15 Highlights from the 2017 Nat Geo Nature Photographer of the Year Contest
National Geographic invites photographers from around the world to enter the 2017 Nature Photographer of the Year contest. The grand-prize winner will receive $10,000 (USD), publication in National Geographic Magazine and a feature on National Geographic’s Instagram account, @natgeo.
Eligible contestants can visit natgeo.com/photocontest to submit photographs in any or all of four categories: Wildlife, Landscapes, Underwater and Aerials. The entry fee is $15 (USD) per photo, and there is no limit to the number of submissions per entrant. The contest ends Friday, Nov. 17, at 12 p.m. EST.
Our friends at National Geographic were kind enough to let us share some of the standout entries from the contest. Enjoy!
Mother Nature’s Camo
Gator waiting in Duckweed in New Orleans, LA. This was taken off of a board walk so don’t worry for my safety.
A Mother Bear and a Cub
the 3 months cub was so cute i almost dropped the camera and run to hug him. almost 🙂 mother bear (huge female) was looking at me suspiciously 🙂
Cable Beach Camel Caravan
A bird’s eye view of a caravan of camels walking along Cable beach at sunset.
Infinite Road to Transylvania #6
This is Cheia (DN1A) road that takes you to Transylvania. Yes, THAT Transylvania, the birthplace of the legendary Count Dracula (Vlad Tepes). The legend says that this shot imagines what he might have seen on his nocturnal flights! Nevertheless, it’s a breathtaking view with a magnificent road.
A tidal pool at Lofoten islands in northern Norway acts as natural eye catcher. with the high tides around full moon, white sand gets washed into the pool and then the magic unfolds.
A Thousand Birds
Each year between the months of December-March, Northern California becomes the winter home to thousands of migratory birds (geese, egrets, ducks, herons and others). Aerial image (photographed from a plane while flying at 120 miles per hour).
This is one of my favorite photos of my favorite critter. Shot with a +25 magnifier, it really brings out the detail in this otherwise very small skeleton shrimp. It’s face is clear, its reddish eyes are visible, and the way it faces my camera with its arms wide makes it almost symmetrical. It’s clear color matches the hydra that it is living on. Plus the colors in the background really make this an interesting and beautiful photo. Don’t think there are aliens on earth? Look no further!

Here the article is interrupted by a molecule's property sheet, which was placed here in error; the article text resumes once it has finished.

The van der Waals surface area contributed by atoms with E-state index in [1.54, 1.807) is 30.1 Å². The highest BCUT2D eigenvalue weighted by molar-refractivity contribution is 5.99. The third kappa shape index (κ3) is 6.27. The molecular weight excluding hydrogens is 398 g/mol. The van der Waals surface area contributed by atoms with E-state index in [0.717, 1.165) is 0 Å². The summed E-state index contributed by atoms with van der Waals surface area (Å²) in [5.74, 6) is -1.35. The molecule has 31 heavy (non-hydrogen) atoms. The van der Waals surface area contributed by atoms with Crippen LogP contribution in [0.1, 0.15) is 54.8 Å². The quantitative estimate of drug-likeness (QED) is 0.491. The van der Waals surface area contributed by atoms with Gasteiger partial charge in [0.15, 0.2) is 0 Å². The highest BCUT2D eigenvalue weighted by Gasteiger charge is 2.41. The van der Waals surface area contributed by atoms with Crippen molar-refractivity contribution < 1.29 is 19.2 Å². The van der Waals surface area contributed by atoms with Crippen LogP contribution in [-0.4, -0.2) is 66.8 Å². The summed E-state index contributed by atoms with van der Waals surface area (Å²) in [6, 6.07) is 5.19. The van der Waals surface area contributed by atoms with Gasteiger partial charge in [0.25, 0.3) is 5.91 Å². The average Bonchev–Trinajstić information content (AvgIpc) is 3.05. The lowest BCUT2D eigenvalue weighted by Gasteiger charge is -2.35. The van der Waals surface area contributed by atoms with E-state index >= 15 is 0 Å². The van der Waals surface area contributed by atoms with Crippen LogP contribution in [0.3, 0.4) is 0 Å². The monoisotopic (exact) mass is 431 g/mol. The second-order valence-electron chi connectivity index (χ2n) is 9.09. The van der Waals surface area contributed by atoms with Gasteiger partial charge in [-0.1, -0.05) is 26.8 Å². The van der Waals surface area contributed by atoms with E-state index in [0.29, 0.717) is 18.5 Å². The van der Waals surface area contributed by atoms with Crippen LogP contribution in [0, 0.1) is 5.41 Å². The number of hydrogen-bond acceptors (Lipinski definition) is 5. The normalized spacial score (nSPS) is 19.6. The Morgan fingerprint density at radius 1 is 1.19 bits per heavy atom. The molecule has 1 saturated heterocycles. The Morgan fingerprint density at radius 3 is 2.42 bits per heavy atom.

My two loves in one picture. My beautiful girlfriend and nature. This is a drone long exposure. It took a few attempts to be able to have the water blur and her freeze in time. This photograph will be a timeless memory for us to share forever.
Starburst anemone at Half Moon Bay, California
Tadami line is a JR East line that connects Fukushima pref and Niigata pref. It is a single-track, non-electrified local line. This line runs through the serene countryside where people live closely to the nature in satoyama, the border area between mountain foothills and flat land. Especially along the Tadami River, the view from the train is stunning. The train goes over a number of bridges passing cherry blossoms in spring, greenery in summer, colored leaves in autumn, and snow in winter.
Golden Hour at Bombay Hook NWR this morning. There was not a hint of wind when this Great Blue Heron began to preen.
This photograph was taken in the cold waters of Whyalla, South Australia during the annual Australian giant cuttlefish aggregation. This annual event sees hundreds of thousands of cuttlefish make their way here seeking to find a mate and is the only place where they are known to aggregate in such large numbers. mating can be aggressive, with males usually dominating the females by 10:1. This is a larger male showing his dominance over the smaller female after they have finished mating.
Heaven on Earth
A magical moment in the morning right after sunrise with 2 horses in Fundatura Ponorului Transylvania, Romania
A lioness stretches into the immensity of Masai Mara, Kenya
MacKenzie Mountains, NWT
Rich colours fading into the grey ruggedness of the Makenzie Mountains approximately 200 km NW of the Nááts’ihch’oh National Park Reserve